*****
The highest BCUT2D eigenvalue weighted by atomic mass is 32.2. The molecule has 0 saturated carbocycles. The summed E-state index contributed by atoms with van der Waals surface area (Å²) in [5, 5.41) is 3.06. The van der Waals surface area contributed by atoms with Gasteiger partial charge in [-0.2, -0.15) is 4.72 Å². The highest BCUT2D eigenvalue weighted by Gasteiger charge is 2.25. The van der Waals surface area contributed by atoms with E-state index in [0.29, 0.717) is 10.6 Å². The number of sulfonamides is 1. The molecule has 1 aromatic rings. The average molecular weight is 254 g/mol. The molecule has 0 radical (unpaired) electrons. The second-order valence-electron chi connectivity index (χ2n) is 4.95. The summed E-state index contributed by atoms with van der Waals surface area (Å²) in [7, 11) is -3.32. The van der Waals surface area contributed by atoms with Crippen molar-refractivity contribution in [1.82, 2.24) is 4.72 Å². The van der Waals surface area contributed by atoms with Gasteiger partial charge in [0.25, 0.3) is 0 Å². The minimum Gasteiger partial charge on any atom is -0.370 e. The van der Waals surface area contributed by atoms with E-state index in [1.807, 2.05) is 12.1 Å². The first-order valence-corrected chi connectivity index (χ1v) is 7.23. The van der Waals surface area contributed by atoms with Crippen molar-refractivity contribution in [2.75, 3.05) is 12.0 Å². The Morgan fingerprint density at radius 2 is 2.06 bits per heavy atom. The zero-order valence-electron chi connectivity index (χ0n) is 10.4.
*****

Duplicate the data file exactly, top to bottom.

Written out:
The highest BCUT2D eigenvalue weighted by atomic mass is 32.2. The molecule has 0 saturated carbocycles. The summed E-state index contributed by atoms with van der Waals surface area (Å²) in [5, 5.41) is 3.06. The van der Waals surface area contributed by atoms with Gasteiger partial charge in [-0.2, -0.15) is 4.72 Å². The highest BCUT2D eigenvalue weighted by Gasteiger charge is 2.25. The van der Waals surface area contributed by atoms with E-state index in [0.29, 0.717) is 10.6 Å². The number of sulfonamides is 1. The molecule has 1 aromatic rings. The average molecular weight is 254 g/mol. The molecule has 0 radical (unpaired) electrons. The second-order valence-electron chi connectivity index (χ2n) is 4.95. The summed E-state index contributed by atoms with van der Waals surface area (Å²) in [7, 11) is -3.32. The van der Waals surface area contributed by atoms with Crippen molar-refractivity contribution in [1.82, 2.24) is 4.72 Å². The van der Waals surface area contributed by atoms with Gasteiger partial charge in [0.25, 0.3) is 0 Å². The minimum Gasteiger partial charge on any atom is -0.370 e. The van der Waals surface area contributed by atoms with E-state index in [1.807, 2.05) is 12.1 Å². The first-order valence-corrected chi connectivity index (χ1v) is 7.23. The van der Waals surface area contributed by atoms with Crippen molar-refractivity contribution in [2.75, 3.05) is 12.0 Å². The Morgan fingerprint density at radius 2 is 2.06 bits per heavy atom. The zero-order valence-electron chi connectivity index (χ0n) is 10.4.